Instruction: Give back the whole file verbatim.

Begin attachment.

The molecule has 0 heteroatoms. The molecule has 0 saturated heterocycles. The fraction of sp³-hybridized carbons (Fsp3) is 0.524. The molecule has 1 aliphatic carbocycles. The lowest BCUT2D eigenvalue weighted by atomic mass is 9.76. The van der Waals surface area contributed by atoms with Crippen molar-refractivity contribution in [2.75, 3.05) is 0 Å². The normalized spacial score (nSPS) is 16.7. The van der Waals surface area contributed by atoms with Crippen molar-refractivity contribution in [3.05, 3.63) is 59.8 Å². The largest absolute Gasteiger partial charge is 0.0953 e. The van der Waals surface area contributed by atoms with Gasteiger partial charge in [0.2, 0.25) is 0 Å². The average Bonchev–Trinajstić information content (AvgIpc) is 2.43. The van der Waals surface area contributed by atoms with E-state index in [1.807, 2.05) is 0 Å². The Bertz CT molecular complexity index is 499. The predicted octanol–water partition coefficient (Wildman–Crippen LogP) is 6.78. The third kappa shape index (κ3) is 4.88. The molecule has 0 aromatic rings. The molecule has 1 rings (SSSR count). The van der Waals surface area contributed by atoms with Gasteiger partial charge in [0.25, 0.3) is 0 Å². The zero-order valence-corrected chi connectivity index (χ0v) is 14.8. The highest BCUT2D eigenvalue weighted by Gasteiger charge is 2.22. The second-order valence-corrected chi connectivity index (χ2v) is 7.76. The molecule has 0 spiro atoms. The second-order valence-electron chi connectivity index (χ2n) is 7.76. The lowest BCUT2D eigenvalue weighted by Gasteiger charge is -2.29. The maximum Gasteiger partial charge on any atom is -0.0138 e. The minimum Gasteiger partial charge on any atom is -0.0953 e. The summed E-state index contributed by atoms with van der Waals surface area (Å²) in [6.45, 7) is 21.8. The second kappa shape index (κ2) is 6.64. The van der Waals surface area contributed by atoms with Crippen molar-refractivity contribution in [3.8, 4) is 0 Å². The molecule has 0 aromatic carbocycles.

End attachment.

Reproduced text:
The molecule has 0 heteroatoms. The molecule has 0 saturated heterocycles. The fraction of sp³-hybridized carbons (Fsp3) is 0.524. The molecule has 1 aliphatic carbocycles. The lowest BCUT2D eigenvalue weighted by atomic mass is 9.76. The van der Waals surface area contributed by atoms with Crippen molar-refractivity contribution in [2.75, 3.05) is 0 Å². The normalized spacial score (nSPS) is 16.7. The van der Waals surface area contributed by atoms with Crippen molar-refractivity contribution in [3.05, 3.63) is 59.8 Å². The largest absolute Gasteiger partial charge is 0.0953 e. The van der Waals surface area contributed by atoms with Gasteiger partial charge in [0.2, 0.25) is 0 Å². The average Bonchev–Trinajstić information content (AvgIpc) is 2.43. The van der Waals surface area contributed by atoms with E-state index in [1.807, 2.05) is 0 Å². The Bertz CT molecular complexity index is 499. The predicted octanol–water partition coefficient (Wildman–Crippen LogP) is 6.78. The third kappa shape index (κ3) is 4.88. The molecule has 0 aromatic rings. The molecule has 1 rings (SSSR count). The van der Waals surface area contributed by atoms with Gasteiger partial charge in [0.25, 0.3) is 0 Å². The zero-order valence-corrected chi connectivity index (χ0v) is 14.8. The highest BCUT2D eigenvalue weighted by Gasteiger charge is 2.22. The second-order valence-corrected chi connectivity index (χ2v) is 7.76. The molecule has 0 spiro atoms. The second-order valence-electron chi connectivity index (χ2n) is 7.76. The lowest BCUT2D eigenvalue weighted by Gasteiger charge is -2.29. The maximum Gasteiger partial charge on any atom is -0.0138 e. The minimum Gasteiger partial charge on any atom is -0.0953 e. The summed E-state index contributed by atoms with van der Waals surface area (Å²) in [6.45, 7) is 21.8. The second kappa shape index (κ2) is 6.64. The van der Waals surface area contributed by atoms with Crippen molar-refractivity contribution in [3.8, 4) is 0 Å². The molecule has 0 aromatic carbocycles.